As the petroleum ministry recommends the prime minister to allow marketing licences to new Compressed Natural Gas (CNG) stations, the Oil and Gas Regulatory Authority (Ogra) has proposed the same office to impose a ban on gas supply to new CNG stations for the next three years in a bid to tackle the energy crisis that has hit all sectors of the country.
The regulator’s proposal came in the wake of sending a summary by the Ministry of Petroleum to the Prime Minister for approval of grants of marketing licences to investors who have completed 100% work on new CNG stations as of February 29, 2012.
Ogra believes that the issuance of marketing licences to new CNG stations will not only lead to a big controversy but a legal battle will also be pursued by those who are denied grants which will further worsen the energy crisis.
“It is shocking that the petroleum ministry is increasing gas prices for existing CNG stations to discourage use of gas and on the other hand it is moving a summary to grant marketing licenses to pumps that have completed 100% work till February 2012,” a senior government official said, adding that Ogra has opposed this proposal.
There will be over 100 new CNG stations if the premier approves granting marketing licenses. The official added that the National Accountability Bureau (NAB) was already investigating grant of licences despite its ban and if issuance of further licences is permitted it will open a new Pandora’s box.
The government wants to convert CNG stations into Liquefied Petroleum Gas (LPG) pumps to ease gas load and divert the gas allocated for CNG stations to industrial and power sector. According to a comparison, a 1,300 cc car can run for 19 kilometres (km) burning one kilogramme (kg) of LPG, 18 km per kg on CNG and 12 km per litre on petrol. While running on LPG, the mileage will be approximately 10% to 15% less than the corresponding petrol mileage in litres.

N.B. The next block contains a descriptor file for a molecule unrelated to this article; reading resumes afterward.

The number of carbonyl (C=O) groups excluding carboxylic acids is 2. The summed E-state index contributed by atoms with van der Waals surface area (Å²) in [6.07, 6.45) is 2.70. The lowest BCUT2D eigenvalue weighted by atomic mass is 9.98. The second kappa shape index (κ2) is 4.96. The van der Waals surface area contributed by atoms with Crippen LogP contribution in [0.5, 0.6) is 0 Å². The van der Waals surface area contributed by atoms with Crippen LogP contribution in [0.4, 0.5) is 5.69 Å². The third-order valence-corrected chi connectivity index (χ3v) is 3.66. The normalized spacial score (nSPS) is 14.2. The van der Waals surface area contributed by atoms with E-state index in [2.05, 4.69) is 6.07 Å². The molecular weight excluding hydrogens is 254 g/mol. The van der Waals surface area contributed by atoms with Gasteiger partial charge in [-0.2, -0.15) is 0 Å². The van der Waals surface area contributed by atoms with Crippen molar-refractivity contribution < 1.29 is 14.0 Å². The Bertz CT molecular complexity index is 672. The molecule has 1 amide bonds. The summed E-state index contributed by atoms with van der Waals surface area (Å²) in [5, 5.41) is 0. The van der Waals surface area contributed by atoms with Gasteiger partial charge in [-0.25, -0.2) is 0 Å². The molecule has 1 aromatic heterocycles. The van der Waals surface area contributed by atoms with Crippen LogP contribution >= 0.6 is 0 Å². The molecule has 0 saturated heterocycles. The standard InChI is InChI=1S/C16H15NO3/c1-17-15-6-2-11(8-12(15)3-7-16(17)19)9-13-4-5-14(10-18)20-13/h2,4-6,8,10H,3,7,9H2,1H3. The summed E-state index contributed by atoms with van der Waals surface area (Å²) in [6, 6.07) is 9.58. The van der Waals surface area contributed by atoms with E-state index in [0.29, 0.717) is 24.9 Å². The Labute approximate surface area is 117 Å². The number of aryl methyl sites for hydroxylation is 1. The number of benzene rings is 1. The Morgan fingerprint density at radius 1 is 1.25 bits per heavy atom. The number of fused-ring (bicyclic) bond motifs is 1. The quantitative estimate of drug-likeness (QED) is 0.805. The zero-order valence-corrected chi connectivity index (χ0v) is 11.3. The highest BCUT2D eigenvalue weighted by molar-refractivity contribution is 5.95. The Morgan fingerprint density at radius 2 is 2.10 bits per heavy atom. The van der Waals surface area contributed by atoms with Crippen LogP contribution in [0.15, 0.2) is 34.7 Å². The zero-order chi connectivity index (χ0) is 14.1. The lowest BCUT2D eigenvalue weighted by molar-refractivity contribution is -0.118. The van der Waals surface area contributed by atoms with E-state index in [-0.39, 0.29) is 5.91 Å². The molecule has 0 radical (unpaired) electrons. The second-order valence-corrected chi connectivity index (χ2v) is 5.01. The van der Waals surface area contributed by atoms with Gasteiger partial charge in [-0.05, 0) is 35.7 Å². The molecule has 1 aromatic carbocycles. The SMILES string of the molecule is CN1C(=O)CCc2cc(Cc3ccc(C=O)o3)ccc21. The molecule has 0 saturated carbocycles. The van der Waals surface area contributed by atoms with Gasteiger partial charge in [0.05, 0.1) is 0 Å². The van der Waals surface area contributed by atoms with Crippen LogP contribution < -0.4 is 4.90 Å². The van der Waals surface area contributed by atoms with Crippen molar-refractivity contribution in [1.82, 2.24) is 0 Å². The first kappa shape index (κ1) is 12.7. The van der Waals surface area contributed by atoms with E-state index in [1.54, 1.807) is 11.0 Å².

If the cost of LPG is Rs97 per kg, per km cost will be Rs5.10. According to a comparison, per kilometre cost will be at Rs4.40 for the 1,300 cc car running on CNG if its price is Rs79.20 per kg. The use of petrol will cost Rs8.61 per km if its price stands at Rs103.36 per litre.
However, Ogra officials are of the view that Pakistan has no secured supply of LPG and therefore, its prices are not stable in Pakistani markets. “The use of LPG in auto sector can be possible if Pakistan has long term LPG supply contracts with different countries to ensure secured supply,” official said adding that if there are no supply contracts, no LPG will be available for domestic sector after its use in auto sector.
Industry sources said that LPG supply in the country will increase in future after extraction starts from Kunnar Pasakhi Deep gas field. Byco refinery will also produce enough amount of LPG and therefore the country will not face shortage of LPG,” they added.
Published in The Express Tribune, June 8th, 2012.
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